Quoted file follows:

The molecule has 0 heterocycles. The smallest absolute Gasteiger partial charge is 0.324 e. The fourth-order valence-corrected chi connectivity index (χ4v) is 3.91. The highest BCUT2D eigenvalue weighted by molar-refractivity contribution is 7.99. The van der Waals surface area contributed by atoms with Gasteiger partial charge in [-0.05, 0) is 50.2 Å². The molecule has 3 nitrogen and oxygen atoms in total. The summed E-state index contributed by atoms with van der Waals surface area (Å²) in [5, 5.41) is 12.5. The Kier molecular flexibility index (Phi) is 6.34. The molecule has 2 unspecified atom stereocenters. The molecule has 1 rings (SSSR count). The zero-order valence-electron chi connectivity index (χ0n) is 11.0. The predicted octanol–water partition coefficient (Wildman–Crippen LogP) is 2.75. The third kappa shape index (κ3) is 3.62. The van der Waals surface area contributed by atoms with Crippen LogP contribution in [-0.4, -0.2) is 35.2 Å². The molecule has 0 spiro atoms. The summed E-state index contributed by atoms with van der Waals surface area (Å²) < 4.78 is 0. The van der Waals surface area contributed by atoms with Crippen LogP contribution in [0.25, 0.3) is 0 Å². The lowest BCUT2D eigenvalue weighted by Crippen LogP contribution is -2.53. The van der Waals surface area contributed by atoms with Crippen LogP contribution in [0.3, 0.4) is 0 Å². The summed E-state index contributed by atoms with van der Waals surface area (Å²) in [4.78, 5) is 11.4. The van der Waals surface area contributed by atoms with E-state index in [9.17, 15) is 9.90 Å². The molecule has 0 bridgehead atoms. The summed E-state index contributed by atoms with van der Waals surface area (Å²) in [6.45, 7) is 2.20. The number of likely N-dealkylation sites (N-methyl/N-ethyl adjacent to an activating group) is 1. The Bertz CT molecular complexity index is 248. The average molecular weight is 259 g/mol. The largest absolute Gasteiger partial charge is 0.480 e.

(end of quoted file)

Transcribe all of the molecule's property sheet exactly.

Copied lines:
The molecule has 0 heterocycles. The smallest absolute Gasteiger partial charge is 0.324 e. The fourth-order valence-corrected chi connectivity index (χ4v) is 3.91. The highest BCUT2D eigenvalue weighted by molar-refractivity contribution is 7.99. The van der Waals surface area contributed by atoms with Gasteiger partial charge in [-0.05, 0) is 50.2 Å². The molecule has 3 nitrogen and oxygen atoms in total. The summed E-state index contributed by atoms with van der Waals surface area (Å²) in [5, 5.41) is 12.5. The Kier molecular flexibility index (Phi) is 6.34. The molecule has 2 unspecified atom stereocenters. The molecule has 1 rings (SSSR count). The zero-order valence-electron chi connectivity index (χ0n) is 11.0. The predicted octanol–water partition coefficient (Wildman–Crippen LogP) is 2.75. The third kappa shape index (κ3) is 3.62. The van der Waals surface area contributed by atoms with Crippen LogP contribution in [-0.4, -0.2) is 35.2 Å². The molecule has 0 spiro atoms. The summed E-state index contributed by atoms with van der Waals surface area (Å²) < 4.78 is 0. The van der Waals surface area contributed by atoms with Crippen LogP contribution in [0.25, 0.3) is 0 Å². The lowest BCUT2D eigenvalue weighted by Crippen LogP contribution is -2.53. The van der Waals surface area contributed by atoms with Crippen LogP contribution in [0.3, 0.4) is 0 Å². The summed E-state index contributed by atoms with van der Waals surface area (Å²) in [4.78, 5) is 11.4. The van der Waals surface area contributed by atoms with E-state index in [9.17, 15) is 9.90 Å². The molecule has 0 bridgehead atoms. The summed E-state index contributed by atoms with van der Waals surface area (Å²) in [6.45, 7) is 2.20. The number of likely N-dealkylation sites (N-methyl/N-ethyl adjacent to an activating group) is 1. The Bertz CT molecular complexity index is 248. The average molecular weight is 259 g/mol. The largest absolute Gasteiger partial charge is 0.480 e.